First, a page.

The monumental importance of being permanently present

The monumental importance of being permanently present

It started with the sparking of a faulty fridge-freezer in a fourth-floor flat. But the speed with which the fire consumed the 124 apartments was breathtaking. We couldn’t believe our eyes as we watched it on our screens. The inferno that erupted in the 24-story Grenfell Tower in west London quickly incinerated the whole building and all we could do was watch gape-jawed with horror. Families appeared at their windows screaming for help. Some people tied bedsheets into a makeshift rope to escape the furnace. Some leaped to the ground below. It was all too horrible. We know now that nearly 80 people lost their lives and many others were injured. Hundreds were displaced, escaping the flames with nothing but their lives and the pajamas they had been sleeping in. We also know that the community response to this tragedy was incredible. The outpouring of generosity and kindness was heartwarming. But it began in an interesting way. At 3.00am the night of the fire, Rev Alan Everett, the vicar of the nearby St Clements Church of England, was woken by a call from a fellow priest who lived in Grenfell Tower. The priest had called to alert Everett that he had a national disaster unfolding almost literally on his doorstep. Alan Everett ran to the church and turned the lights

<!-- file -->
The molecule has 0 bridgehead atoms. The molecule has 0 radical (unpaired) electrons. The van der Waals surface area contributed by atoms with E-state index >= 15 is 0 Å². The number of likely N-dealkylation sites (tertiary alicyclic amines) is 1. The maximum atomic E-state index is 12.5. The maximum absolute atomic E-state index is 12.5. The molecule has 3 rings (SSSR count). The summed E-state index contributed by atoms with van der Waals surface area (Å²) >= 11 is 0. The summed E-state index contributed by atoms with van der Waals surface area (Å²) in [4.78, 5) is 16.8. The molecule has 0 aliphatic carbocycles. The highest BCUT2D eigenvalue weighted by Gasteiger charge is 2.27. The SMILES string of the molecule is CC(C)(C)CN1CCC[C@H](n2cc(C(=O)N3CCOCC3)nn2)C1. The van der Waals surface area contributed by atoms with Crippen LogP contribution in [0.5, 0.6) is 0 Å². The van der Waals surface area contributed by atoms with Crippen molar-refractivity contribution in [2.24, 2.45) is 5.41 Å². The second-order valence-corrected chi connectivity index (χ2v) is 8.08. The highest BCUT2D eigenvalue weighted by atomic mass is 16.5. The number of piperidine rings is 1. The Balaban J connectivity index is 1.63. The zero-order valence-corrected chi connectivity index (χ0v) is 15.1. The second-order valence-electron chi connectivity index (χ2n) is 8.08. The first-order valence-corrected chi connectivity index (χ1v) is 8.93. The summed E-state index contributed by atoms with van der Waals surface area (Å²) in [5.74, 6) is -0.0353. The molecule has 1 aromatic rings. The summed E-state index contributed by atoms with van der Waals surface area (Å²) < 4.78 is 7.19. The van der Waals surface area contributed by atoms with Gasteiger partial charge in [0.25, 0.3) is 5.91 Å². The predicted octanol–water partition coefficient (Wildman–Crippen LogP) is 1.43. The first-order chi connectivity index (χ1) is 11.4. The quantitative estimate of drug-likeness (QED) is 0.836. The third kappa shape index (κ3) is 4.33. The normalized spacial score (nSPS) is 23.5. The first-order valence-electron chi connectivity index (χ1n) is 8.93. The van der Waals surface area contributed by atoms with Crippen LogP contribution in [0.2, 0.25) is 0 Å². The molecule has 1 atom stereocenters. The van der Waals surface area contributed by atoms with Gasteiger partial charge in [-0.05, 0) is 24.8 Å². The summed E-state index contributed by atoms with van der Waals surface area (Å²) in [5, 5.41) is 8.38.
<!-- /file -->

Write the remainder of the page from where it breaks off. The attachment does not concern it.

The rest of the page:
View Full Post

;